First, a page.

Friday, December 30, 2011

The Best Things In Life Are Free

Street pictures offer many possibilities, providing background for a story, as well as opportunities for comment, irony or humour. Like other photographs, taken out of context, they can also be quite ambiguous. I suspect this one, taken last week in Oxford Street during the post-Christmas sales, may be read quite differently by different viewers. For me, it expresses everything I feel about shopping. And tax evasion. More pictures here.

Thursday, December 15, 2011

The End of History?

In 30 years as a freelance photojournalist I have never hidden behind a hedge with a long lens, or importuned anyone on a doorstep. I have no interest in celebrities. Nevertheless, some of the suggestions being bandied about inside and outside the Leveson phone-hacking inquiry, if implemented, could stop me in my tracks.

Much of my time is spent documenting the society I live in. To do that I often photograph in the street and other public places, and my focus is almost always on people. A privacy law that required me to ask for permission from anyone who enters my frame would make that impossible.

In France. which already has legislation that includes a right to privacy, even when ‘in public’, street photography is still permitted – but publish and you may well be damned. In recent years a couple of court rulings have gone in favour of the photographer’s right to freedom of expression, but earlier ones have gone the other way – prioritising the subject’s ‘image rights’. Initiating legal action depends on the resources of the litigant; the outcome on the whim of a judge. Who wants to make that calculation before pressing the shutter release?

Were similar privacy legislation to be introduced here, many aspects of the social history of this country would no longer be legitimate subjects for the camera. An important element of the free public discourse that is an essential feature of an open society would be lost, and the damage would be felt by everyone – from professional photojournalists, to kids posting their smartphone snaps on Facebook.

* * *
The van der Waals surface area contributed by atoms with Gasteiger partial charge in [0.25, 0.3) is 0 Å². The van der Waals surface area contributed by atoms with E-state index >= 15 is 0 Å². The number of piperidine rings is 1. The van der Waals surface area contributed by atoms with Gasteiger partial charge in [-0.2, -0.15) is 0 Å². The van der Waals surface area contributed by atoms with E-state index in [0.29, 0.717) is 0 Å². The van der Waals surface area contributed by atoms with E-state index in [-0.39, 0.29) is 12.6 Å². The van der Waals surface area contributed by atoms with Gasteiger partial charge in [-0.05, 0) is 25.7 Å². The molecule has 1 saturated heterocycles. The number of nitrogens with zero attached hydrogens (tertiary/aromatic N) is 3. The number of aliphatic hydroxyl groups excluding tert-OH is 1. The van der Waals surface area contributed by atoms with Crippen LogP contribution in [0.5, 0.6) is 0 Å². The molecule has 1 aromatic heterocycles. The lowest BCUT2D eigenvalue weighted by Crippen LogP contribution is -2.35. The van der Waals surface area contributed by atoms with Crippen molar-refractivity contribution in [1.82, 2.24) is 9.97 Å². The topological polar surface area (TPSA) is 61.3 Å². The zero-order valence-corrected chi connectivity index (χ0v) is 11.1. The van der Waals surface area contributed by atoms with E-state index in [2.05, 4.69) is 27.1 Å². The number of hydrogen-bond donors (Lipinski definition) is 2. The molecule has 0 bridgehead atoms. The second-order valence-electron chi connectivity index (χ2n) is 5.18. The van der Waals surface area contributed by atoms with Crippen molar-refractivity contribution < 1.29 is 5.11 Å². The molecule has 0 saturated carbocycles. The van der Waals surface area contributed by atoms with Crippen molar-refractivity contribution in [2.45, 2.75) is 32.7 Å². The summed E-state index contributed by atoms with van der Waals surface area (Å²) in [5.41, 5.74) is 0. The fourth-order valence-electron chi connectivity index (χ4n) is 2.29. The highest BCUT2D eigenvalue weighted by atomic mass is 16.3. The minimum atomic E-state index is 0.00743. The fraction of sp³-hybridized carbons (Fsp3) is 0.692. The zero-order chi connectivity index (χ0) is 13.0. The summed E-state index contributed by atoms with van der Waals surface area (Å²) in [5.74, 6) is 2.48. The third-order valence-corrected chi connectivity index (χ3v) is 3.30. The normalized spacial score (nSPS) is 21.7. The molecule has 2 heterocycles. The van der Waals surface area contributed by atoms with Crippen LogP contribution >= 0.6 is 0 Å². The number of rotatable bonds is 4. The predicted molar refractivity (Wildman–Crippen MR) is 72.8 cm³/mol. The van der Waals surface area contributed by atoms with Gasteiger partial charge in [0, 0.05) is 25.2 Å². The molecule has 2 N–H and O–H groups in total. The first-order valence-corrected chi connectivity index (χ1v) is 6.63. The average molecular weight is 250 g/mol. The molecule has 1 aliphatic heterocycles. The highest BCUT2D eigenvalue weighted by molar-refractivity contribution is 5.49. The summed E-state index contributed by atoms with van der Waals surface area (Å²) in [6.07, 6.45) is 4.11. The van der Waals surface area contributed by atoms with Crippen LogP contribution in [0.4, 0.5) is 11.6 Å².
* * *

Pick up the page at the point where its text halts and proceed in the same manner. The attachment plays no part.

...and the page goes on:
Almost all the obnoxious behaviour that is being crawled over by Leveson is already illegal. Harassment is illegal. Phone-hacking is illegal. Bribing a police officer is illegal. They are offences that can be dealt with by enforcing existing law. The rest is the result of a profit-driven debasement of popular culture that goes way beyond Leveson’s remit. The NUJ has an excellent Code of Conduct which all of its members are obliged to abide by. Why not apply the same code to the publications for whom we work?

Friday, December 02, 2011

Another One Bites the Dust

The picture above, of Kids Inspire Director Sue Jochim, was taken for Community Care a while ago, but there won’t be any more commissions or repro fees coming my way from that source. The current print issue will be the last - the next will appear online only. The award-winning weekly for care professionals is the fifth of my long-standing magazine clients to close this year.

Print is dying, slowly strangled by the move to the web of both advertisers and readers. Figures for the first six months of 2011 showed a decline in the magazine’s circulation of 21% year on year, to 32,568. Even that is deceptive: all but 4000 were distributed free. The free-to-view online version gets 300,000 visitors a month, carries classified ads and a subscription-based reference service.

Community Care’s difficulties were compounded by its being so firmly rooted in the public sector, heavily affected by government spending cuts. The closure means publishers RBI will make savings on printing costs and the net loss of seven jobs. The photography budget has been in noticeable decline for some time, and will no doubt diminish further. Not that long ago NUJ recommended rates were the norm: £70 for a quarter page, £100 for a half, etc.. These have already been replaced by cut-price agency deals, with payments commonly at a flat rate of £15 or £20. That may work for the big picture libraries, but not many photographers will find such rates viable. Even on the web serious photography needs to be adequately rewarded if it is to survive.